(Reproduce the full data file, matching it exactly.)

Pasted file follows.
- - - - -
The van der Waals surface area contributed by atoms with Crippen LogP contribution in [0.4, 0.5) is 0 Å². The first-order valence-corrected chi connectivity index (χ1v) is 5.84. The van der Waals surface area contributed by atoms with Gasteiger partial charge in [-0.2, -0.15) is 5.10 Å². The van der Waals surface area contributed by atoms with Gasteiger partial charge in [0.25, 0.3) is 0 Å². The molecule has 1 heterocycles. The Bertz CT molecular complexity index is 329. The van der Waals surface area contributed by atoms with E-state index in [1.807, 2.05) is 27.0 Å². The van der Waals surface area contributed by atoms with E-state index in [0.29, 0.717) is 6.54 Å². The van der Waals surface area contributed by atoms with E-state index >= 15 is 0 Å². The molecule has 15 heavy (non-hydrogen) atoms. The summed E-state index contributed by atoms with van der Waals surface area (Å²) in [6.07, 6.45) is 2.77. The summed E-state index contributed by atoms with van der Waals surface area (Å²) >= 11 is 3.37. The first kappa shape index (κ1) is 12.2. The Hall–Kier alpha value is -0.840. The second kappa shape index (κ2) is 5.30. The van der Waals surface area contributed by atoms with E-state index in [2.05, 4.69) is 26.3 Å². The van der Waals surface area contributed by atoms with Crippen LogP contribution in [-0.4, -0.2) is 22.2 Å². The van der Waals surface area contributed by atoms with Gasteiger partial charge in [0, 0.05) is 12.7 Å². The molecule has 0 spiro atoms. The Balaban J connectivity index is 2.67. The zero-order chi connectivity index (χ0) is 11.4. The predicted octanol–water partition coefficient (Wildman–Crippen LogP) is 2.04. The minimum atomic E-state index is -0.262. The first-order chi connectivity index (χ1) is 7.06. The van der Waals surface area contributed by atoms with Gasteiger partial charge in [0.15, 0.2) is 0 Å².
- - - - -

The van der Waals surface area contributed by atoms with Crippen LogP contribution in [0.4, 0.5) is 0 Å². The first-order valence-corrected chi connectivity index (χ1v) is 5.84. The van der Waals surface area contributed by atoms with Gasteiger partial charge in [-0.2, -0.15) is 5.10 Å². The van der Waals surface area contributed by atoms with Gasteiger partial charge in [0.25, 0.3) is 0 Å². The molecule has 1 heterocycles. The Bertz CT molecular complexity index is 329. The van der Waals surface area contributed by atoms with E-state index in [1.807, 2.05) is 27.0 Å². The van der Waals surface area contributed by atoms with E-state index in [0.29, 0.717) is 6.54 Å². The van der Waals surface area contributed by atoms with E-state index >= 15 is 0 Å². The molecule has 15 heavy (non-hydrogen) atoms. The summed E-state index contributed by atoms with van der Waals surface area (Å²) in [6.07, 6.45) is 2.77. The summed E-state index contributed by atoms with van der Waals surface area (Å²) >= 11 is 3.37. The first kappa shape index (κ1) is 12.2. The Hall–Kier alpha value is -0.840. The second kappa shape index (κ2) is 5.30. The van der Waals surface area contributed by atoms with E-state index in [2.05, 4.69) is 26.3 Å². The van der Waals surface area contributed by atoms with Crippen LogP contribution in [-0.4, -0.2) is 22.2 Å². The van der Waals surface area contributed by atoms with Gasteiger partial charge in [0, 0.05) is 12.7 Å². The molecule has 0 spiro atoms. The Balaban J connectivity index is 2.67. The zero-order chi connectivity index (χ0) is 11.4. The predicted octanol–water partition coefficient (Wildman–Crippen LogP) is 2.04. The minimum atomic E-state index is -0.262. The first-order chi connectivity index (χ1) is 7.06. The van der Waals surface area contributed by atoms with Gasteiger partial charge in [0.15, 0.2) is 0 Å².